Georgia is an equitable distribution state, which means that during property division, all property will be categorized as either separate or marital. Each spouse gets to keep his or her separate property, and all marital property is subject to division. But what happens when property interest and ownership has become blurred? Transmutation of property in a Georgia divorce is when separate property becomes marital property. The courts must figure out if the property is marital or separate.
For example, if spouses pooled their separate funds when they got married or if one party used personal property to contribute to the marriage, how is the line drawn between separate and marital property?
Understanding Transmutation of Property in a Georgia Divorce
Transmutation, or the process of transferring ownership of separate property into marital property, is a common point of contention in many divorces that can greatly complicate property division.
Any property you acquired prior to marriage is considered separate property, as are any gifts or inheritances you receive during marriage. Anything you acquired during the course of your marriage is considered marital property. Property can change character, though, when one spouse uses his or her separate property to contribute to the marital estate. There are three primary ways property can be transmuted.
- Gifts – If one spouse gifts personal property to other or to the marital estate (such as using an inheritance to renovate the kitchen), then the property is transmuted into marital.
- Agreement – If the spouses make an agreement to transfer ownership of separate funds into marital, then the property will be categorized as marital. This often occurs when couples have postnuptial agreements or when one spouse transfers a car or home owned prior to marriage into both spouses’ names.
- Commingling – When assets become so integrated that they no longer can be identified as separate, the property will be considered marital for the purposes of property division. This can happen when spouses join bank accounts upon marriage or when one spouse receives a personal gift and deposits it into the couple’s joint account.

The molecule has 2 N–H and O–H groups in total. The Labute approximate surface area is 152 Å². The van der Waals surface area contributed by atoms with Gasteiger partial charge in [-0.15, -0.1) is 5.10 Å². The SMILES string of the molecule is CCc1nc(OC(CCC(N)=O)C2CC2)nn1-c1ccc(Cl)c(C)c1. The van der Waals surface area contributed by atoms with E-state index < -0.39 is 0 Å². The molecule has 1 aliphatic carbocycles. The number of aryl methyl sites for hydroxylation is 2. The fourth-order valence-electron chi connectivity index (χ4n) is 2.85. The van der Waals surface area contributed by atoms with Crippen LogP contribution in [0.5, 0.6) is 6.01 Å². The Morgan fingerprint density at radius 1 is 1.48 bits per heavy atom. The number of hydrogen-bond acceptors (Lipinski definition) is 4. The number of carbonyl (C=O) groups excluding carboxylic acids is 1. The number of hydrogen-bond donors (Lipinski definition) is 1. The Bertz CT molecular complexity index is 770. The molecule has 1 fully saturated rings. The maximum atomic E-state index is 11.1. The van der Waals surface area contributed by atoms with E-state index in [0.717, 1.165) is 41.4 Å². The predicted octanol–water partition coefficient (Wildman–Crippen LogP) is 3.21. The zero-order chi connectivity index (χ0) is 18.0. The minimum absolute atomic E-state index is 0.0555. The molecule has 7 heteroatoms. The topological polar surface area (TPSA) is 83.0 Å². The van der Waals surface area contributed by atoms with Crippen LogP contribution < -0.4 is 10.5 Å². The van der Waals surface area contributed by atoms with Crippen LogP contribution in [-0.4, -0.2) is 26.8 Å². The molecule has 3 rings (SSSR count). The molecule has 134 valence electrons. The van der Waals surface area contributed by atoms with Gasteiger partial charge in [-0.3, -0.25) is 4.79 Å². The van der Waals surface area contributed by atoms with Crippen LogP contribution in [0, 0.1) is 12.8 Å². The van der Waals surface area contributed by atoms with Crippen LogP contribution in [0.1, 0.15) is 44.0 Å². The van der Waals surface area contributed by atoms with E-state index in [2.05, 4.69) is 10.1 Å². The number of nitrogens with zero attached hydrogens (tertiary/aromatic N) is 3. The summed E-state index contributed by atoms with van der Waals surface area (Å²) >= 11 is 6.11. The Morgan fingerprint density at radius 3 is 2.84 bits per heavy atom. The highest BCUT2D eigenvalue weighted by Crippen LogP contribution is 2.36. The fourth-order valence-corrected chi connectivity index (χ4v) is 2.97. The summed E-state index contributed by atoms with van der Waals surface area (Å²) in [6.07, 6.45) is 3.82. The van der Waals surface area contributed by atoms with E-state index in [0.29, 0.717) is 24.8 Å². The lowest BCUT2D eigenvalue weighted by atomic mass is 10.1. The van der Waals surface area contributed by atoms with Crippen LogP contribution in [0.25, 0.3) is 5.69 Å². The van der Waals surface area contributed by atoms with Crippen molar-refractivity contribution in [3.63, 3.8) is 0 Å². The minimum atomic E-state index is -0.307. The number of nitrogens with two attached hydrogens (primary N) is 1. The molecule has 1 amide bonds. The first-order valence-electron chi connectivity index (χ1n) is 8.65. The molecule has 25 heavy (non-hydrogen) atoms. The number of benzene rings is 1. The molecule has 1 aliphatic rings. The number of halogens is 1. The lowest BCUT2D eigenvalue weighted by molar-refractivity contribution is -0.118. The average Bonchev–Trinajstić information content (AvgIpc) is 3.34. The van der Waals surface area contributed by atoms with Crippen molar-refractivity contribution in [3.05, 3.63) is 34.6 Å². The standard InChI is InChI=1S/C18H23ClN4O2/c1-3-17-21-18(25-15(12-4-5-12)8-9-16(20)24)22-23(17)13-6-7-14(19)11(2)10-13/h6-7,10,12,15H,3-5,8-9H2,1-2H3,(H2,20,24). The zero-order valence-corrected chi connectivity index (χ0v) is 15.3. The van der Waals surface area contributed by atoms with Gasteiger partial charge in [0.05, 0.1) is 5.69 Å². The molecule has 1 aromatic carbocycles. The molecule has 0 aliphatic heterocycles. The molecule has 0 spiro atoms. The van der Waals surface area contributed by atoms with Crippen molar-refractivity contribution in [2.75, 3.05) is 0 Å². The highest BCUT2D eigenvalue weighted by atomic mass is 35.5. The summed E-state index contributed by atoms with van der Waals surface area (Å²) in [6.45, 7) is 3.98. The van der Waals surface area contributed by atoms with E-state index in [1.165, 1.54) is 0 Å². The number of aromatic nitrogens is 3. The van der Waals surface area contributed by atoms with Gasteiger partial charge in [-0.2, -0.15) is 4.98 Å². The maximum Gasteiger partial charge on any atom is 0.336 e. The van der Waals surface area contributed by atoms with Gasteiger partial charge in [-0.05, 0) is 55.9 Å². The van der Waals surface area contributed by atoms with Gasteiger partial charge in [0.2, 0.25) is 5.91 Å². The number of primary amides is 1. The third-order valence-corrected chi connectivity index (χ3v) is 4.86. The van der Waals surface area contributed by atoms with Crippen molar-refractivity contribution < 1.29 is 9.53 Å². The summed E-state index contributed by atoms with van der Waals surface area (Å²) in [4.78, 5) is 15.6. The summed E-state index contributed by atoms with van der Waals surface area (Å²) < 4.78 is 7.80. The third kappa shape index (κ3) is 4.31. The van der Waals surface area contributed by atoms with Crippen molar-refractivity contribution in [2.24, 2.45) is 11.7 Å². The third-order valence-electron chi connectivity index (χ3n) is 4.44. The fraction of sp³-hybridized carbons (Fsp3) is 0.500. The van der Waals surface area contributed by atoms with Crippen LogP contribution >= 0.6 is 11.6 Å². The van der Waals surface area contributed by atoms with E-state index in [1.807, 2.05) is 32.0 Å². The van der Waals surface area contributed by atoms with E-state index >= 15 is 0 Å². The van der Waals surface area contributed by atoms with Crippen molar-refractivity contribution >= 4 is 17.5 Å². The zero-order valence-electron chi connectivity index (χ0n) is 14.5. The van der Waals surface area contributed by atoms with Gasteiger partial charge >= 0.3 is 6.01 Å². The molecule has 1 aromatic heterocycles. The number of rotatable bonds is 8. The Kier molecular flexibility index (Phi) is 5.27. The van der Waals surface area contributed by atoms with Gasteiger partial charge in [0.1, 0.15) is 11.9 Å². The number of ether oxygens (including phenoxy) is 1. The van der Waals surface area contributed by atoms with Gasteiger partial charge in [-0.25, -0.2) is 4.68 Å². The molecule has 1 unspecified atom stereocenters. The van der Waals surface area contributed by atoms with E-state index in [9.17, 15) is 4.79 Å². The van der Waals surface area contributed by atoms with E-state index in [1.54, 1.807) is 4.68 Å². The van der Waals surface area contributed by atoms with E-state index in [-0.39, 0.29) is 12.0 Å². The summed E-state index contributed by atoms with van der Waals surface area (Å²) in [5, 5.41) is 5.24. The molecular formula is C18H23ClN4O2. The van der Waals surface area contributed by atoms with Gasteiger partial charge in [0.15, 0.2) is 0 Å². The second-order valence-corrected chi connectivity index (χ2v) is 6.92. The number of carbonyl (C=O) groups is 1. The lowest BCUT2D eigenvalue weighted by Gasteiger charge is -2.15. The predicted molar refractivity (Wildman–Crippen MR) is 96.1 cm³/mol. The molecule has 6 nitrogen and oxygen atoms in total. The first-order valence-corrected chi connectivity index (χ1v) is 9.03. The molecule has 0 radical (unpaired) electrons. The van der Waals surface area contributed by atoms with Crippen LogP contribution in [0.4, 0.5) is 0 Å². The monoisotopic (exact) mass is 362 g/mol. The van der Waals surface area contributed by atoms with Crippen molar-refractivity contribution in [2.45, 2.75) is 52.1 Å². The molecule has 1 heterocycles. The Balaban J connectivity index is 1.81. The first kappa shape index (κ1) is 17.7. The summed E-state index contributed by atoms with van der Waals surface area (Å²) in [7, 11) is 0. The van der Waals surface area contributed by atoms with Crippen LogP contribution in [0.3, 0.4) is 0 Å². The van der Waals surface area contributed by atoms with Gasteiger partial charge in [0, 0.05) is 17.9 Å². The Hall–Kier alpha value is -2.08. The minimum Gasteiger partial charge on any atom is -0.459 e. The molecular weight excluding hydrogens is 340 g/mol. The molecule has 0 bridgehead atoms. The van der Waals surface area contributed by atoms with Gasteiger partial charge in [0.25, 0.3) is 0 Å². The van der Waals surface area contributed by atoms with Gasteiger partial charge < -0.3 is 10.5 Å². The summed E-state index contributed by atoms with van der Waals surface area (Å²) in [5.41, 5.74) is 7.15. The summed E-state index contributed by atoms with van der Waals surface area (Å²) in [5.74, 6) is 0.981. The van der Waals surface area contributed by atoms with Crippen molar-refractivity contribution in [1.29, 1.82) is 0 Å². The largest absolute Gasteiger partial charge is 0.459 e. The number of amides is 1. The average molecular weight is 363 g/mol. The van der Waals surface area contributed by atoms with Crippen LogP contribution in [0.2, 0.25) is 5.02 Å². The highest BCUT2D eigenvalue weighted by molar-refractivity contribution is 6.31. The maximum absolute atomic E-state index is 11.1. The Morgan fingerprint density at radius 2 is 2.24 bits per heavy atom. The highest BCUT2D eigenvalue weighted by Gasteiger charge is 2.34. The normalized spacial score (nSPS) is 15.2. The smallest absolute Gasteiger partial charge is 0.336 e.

Determining Ownership for Equitable Distribution
Determining ownership can be extremely difficult in a divorce. In order for the courts to classify transmuted property back into separate, you’ll need to be able to trace the property back to your ownership. The burden of proof rests on the party requesting the funds.
For example, if your aunt gave you a $10,000 gift, and you deposited it into your and your ex’s joint money market account, you can provide the courts with a copy of the check made out to you and maybe even testimony from your aunt that those funds were yours. In this case, the courts likely will allocate those funds to you. If you are unable to provide adequate proof of ownership, though, the property will be considered marital.
When determining which property is separate and which is marital, Georgia courts often use the “source of funds rule,” held by the Supreme Court of Georgia in Thomas v. Thomas. The rule states that a spouse who contributes separate property is entitled to interest “in the ratio of the nonmarital investment to the total nonmarital and marital investment in the property,” while remaining property is marital and subject to equitable distribution. Basically, if you contributed separate property to the marriage, you are entitled to some percentage of interest. The value of the remaining property is considered marital and will be divided.
A Divorce Attorney at Ward Law Firm Can Protect Your Interests
For help with all aspects of divorce, property division and protecting your interests, call a property division attorney at Ward Law Firm in Georgia. We can answer any questions you may have about transmutation of property in a Georgia divorce and how to safeguard your personal interest during a divorce. Contact us today at 770-383-1973 or fill out our online contact form for your REAL Case Analysis.